South Asia Institute
South Asia Institute

Fall 2011

bureaucracy through south asia

Bureaucracy Through South Asia

Sept. 30th - Oct. 1st

download poster (PDF 344 KB)

Bureaucracy in South Asia has been a source of humor, post-colonial resentment, and contemporary political activism.  The campaign of Anna Hazare and launch of India’s identification number project suggests that bureaucracy shows no signs of declining in importance to people in the subcontinent.  This conference looks at the effects of bureaucracy as a depoliticizing force, its ability to shape everyday lives and render political choices technical.  Processes of power implemented by governments and private sector entities are frequently stripped any claim of agency in favor of “best practices” or efficiency.  Presenters at the conference observe particular situations where bureaucracy is transforming life and unpack the processes and choices behind these reams of paperwork.  One of the presumed values of bureaucracy is its transportability and translatability, and thus one of the central themes of this conference is the reach of regulation and audit cultures across national borders.

Through his research on development and agricultural practices, Akhil Gupta was an early advocate of the need for scholars to take bureaucracy seriously, and to consider the conflict between global regulation and local contexts in order to explore the unevenness of regulatory apparatuses and the friction that occurs as, for example, power and paperwork flow from transnational entities to state governments and eventually to the practices of farmers.  Dr. Gupta has continued this theme in his recent research on the structural violence of bureaucracy in India and the occlusion of poverty (or even its perpetuation) by state forces that are able to cloak the dire state of a segment of the Indian population through the banality of paperwork.  Other participants in the conference will be examining Indian multinationals and cultural training, debates over land rights and titles in Pakistan, and South Asian migration to Dubai during the period of economic deceleration in the Gulf region.  For more information, see the conference schedule below.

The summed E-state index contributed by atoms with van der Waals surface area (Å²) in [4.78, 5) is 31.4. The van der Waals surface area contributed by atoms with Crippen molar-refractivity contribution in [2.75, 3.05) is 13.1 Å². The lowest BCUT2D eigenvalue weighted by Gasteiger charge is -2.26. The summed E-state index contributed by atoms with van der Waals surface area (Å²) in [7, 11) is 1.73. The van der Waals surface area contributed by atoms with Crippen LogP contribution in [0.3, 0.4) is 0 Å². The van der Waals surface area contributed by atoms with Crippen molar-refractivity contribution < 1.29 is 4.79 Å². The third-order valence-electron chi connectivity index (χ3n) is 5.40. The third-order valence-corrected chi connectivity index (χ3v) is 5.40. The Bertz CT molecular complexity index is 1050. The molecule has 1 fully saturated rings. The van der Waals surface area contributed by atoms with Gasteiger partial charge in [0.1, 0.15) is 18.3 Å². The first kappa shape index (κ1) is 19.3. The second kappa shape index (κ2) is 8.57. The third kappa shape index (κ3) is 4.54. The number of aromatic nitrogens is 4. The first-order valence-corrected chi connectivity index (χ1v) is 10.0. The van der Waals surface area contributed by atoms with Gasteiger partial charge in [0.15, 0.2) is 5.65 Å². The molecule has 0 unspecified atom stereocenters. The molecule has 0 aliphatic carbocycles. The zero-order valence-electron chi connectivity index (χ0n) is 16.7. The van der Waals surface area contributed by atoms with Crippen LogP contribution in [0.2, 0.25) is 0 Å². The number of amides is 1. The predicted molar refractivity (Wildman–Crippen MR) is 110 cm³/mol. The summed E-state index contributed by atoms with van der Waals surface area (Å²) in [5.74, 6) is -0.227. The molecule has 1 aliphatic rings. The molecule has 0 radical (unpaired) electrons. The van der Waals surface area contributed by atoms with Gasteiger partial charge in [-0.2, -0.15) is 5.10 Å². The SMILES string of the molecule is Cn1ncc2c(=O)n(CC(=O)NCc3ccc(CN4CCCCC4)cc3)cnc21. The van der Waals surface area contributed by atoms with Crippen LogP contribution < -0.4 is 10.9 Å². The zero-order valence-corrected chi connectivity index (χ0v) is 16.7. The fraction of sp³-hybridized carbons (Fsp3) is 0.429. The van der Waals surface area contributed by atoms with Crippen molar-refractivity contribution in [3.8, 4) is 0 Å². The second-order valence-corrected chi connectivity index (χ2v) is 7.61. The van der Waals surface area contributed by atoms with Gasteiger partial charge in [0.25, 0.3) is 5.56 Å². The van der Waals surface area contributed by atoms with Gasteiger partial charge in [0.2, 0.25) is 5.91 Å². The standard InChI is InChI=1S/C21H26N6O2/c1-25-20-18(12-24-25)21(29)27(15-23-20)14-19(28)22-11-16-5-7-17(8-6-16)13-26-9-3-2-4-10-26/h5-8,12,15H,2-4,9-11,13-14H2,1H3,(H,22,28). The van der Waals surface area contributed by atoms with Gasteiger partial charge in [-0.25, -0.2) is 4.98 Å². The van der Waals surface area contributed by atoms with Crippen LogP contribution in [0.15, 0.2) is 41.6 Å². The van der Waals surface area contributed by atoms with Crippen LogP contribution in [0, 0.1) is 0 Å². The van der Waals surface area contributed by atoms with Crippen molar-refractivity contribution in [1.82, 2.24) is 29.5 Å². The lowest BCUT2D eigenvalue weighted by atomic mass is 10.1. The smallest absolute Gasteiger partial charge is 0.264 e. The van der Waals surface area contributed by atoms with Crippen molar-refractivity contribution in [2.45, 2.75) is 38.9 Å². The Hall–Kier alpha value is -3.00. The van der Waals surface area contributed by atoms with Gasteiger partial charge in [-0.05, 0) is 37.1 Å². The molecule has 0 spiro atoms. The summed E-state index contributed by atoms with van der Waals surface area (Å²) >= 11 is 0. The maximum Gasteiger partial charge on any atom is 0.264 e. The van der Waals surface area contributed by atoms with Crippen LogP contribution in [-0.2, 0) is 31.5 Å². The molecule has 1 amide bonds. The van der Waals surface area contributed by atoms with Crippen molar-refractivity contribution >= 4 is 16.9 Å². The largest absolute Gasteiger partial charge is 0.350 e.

Friday, 12:00 noon (Meyerson WCH 4.118): Red Tape: Bureaucracy, Structural Violence, and Poverty in India*

A Roundtable discussion of Akhil Gupta's work lead by Kamala Visweswaran, Lok Siu, Barbara Harlow and Heather Hindman of the University of Texas at Austin

*People who would like to attend the round table should RSVP to to receive the paper.

3:30 pm (Avaya ACE 2.302): Keynote: The State in India After Liberalization: The Declining Power of Bureaucracy and the Rise of Service-Sector Capitalism

Akhil Gupta, UCLA

Saturday, 9:30 am (Meyerson WCH 4.118): Coffee and Welcome

10:00: Cultural Streamlining in Indian IT Multinationals

Smitha Radhakrishnan, Wellesley College

Chair, Heather Hindman, UT

Discussant, Sharmila Rudrappa, UT

12:00: Lunch

1:00: Paper, Databases, and the Ontology of Land Holdings in South Asia

Matthew Hull, University of Michigan

Chair, Jennifer Bussell, UT

Discussant, Tahir Naqvi, Trinity University

3:00: Break

3:30: The Indian Ocean Contexts of the City - Corporation: Dubai and Singapore

Ahmed Kanna, University of the Pacific

Chair, Kamran Ali, UT

Discussant, Neha Vora, Texas A&M

5:30: Wrap up general discussion